Exclusive Interview: “Service Model” Author Adrian Tchaikovsky


We’ve all accidentally murdered our bosses and then run off. That’s like a Tuesday for me.

But in Adrian Tchaikovsky humorous science fiction novel Service Model (hardcover, Kindle, audiobook), the murderer on the run is not a middle-aged man, but a robot. And a robot butler at that.

In the following email interview, Tchaikovsky discusses what inspired and influenced this sci-fi story, which he says is “Mad Max starring C-3PO.”

Adrian Tchaikovsky Service Model

To begin, what is Service Model about, and what kind of a world is it set in?

Charles, a high-class, human-facing valet robot, has an unfortunate incident where he accidentally tragically murders his master. Cut loose from his carefully curated existence, he discovers that the human world outside his manor is collapsing, peopled almost entirely by other robots desperately trying to carry out their tasks and programming in a world that no longer needs them.

It’s Mad Max starring C-3PO. Or, for a deeper cut, it’s putting the butler into [Brian Herbert and Kevin J. Anderson’s novel] Dune: Butlerian Jihad.

Where did you get the idea for this story?

I have written stories from the point of view of a variety of nonhuman protagonists, but I hadn’t ever focused on a robot, one of the most essential sci-fi staples. Charles’ exploration of the world he discovers allows us to explore the inner world of Charles, a creature of instructions, task queues and relatively inflexible logic. It was a fascinating thought experiment.

And is there a reason why you had the robot murder their owner before running away, as opposed to just running off? Or, for that matter, having the owner die on their own, and that prompting the robot to go out into the world?

It’s funnier that way. It’s also relevant to the plot for reasons I won’t go into.

But also, it gives us stakes. It makes Charles more than just a passive observer, because it makes him part of the problem. Because, by preference, Charles would far rather be just a passive observer.

Service Model seems like it’s a humorous sci-fi story…

Service Model is as close as I’ll ever get to writing like Douglas Adams. I’m not saying that’s particularly close, because Adams at his best had an inimitable comic genius, but this is certainly the most openly comedic thing I’ve ever written.

It’s also because the world Uncharles [a.k.a Charles for part of the book] blunders through is terribly bleak a lot of the time. For humans and for the robots they’ve left behind without fulfillable purpose. I tend to go funny when I know I’m going bleak, because it makes the narrative more palatable.

What writers or funny things do you feel had the biggest influence on the humor in Service Model? You mentioned Douglas Adams….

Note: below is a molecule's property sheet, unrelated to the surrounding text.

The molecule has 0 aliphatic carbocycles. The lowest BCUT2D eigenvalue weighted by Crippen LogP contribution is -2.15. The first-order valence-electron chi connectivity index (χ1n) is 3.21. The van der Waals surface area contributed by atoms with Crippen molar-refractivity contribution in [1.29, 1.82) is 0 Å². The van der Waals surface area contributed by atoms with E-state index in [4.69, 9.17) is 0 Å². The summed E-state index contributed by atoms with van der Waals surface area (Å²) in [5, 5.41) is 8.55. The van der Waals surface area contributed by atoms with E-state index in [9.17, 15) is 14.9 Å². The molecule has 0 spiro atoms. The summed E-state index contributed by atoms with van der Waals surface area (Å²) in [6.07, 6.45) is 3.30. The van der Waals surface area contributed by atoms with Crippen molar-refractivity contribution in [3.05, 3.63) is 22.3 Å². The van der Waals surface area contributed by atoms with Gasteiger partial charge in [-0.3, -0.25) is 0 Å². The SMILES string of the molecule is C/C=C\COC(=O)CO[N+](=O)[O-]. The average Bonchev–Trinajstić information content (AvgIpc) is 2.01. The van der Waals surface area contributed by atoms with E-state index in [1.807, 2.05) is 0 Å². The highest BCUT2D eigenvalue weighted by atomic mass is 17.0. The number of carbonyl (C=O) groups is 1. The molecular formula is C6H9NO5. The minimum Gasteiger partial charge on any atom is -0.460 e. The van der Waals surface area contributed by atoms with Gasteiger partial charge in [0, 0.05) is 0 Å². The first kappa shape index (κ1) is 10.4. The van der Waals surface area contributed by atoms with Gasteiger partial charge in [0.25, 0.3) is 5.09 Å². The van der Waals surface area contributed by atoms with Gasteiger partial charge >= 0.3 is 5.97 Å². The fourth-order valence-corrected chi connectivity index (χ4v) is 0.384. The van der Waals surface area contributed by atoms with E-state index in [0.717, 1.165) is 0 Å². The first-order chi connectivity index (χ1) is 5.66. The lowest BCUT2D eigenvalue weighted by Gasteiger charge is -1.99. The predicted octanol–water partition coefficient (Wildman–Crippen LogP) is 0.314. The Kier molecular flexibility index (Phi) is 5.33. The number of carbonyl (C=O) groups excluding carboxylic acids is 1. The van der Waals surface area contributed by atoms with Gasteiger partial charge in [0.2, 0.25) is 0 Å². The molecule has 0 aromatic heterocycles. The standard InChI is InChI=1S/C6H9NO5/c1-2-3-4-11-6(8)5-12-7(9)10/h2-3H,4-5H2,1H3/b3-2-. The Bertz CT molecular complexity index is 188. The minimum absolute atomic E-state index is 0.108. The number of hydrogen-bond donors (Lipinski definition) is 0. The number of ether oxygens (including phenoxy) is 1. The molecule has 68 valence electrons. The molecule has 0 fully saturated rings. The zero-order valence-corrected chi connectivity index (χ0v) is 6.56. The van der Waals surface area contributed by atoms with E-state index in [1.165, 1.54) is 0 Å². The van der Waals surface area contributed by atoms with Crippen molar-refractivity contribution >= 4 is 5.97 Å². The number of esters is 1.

There is a particular passage in, I think, [Adams’] The Restaurant At The End Of The Universe where Zaphod, on a devastated world of ruins, finds an intact space liner filled with people who are being kept in suspension until the ship receives a shipment of lemon-scented paper napkins. Zaphod points out that civilization outside has ended, and the ship placidly suggests that eventually a new culture will arise that will invent lemon-scented paper napkins, and then they can take off. It’s that kind of utterly logical and utterly insane machine viewpoint that gave rise to Service Model.

Aside from Adams, what other writers or stories do you feel had an influence on Service Model?

Well, the Laws Of Robotics get a few mentions, for sure. [Karel Čapek’s 1920 sci-fi play] “R.U.R.” — one of the great ur-robot stories — is certainly in there too.

However, each section of the book also draws on a specific writer and literary genre, making a chain of little pastiches within the book. See the section headings for a semi-cryptic clue to each! On top of that, there’s a particular tradition in Gene Wolfe’s (one of my favorite writers) fiction — unusual because he’s generally such a human-destiny-focused writer — where the robot characters are almost always positively depicted and often come across as morally superior to the human ones, in their odd and limited way, and I think that’s a big part of it.

What about non-literary influences? Are there any movies, TV shows, or games that had a big influence on Service Model?

I mean, probably. It all goes in. There’s definitely some of the film’s HAL 9000 in one of the characters, and one character has a written “voice” that’s absolutely intended to be heard as [Star Wars: Episode 1: The Phantom Menace‘s] Brian Blessed. I think films and games provide a lot of very fun examples of artificial characters both positive and negative — so Moon, say, or GLADOS from Portal — that are simultaneously characterful and yet don’t quite intersect with how humans work. There’s a rich tradition.

Service Model sounds like it could be a stand-alone story, or the first adventure for this ‘bot. What are you thinking?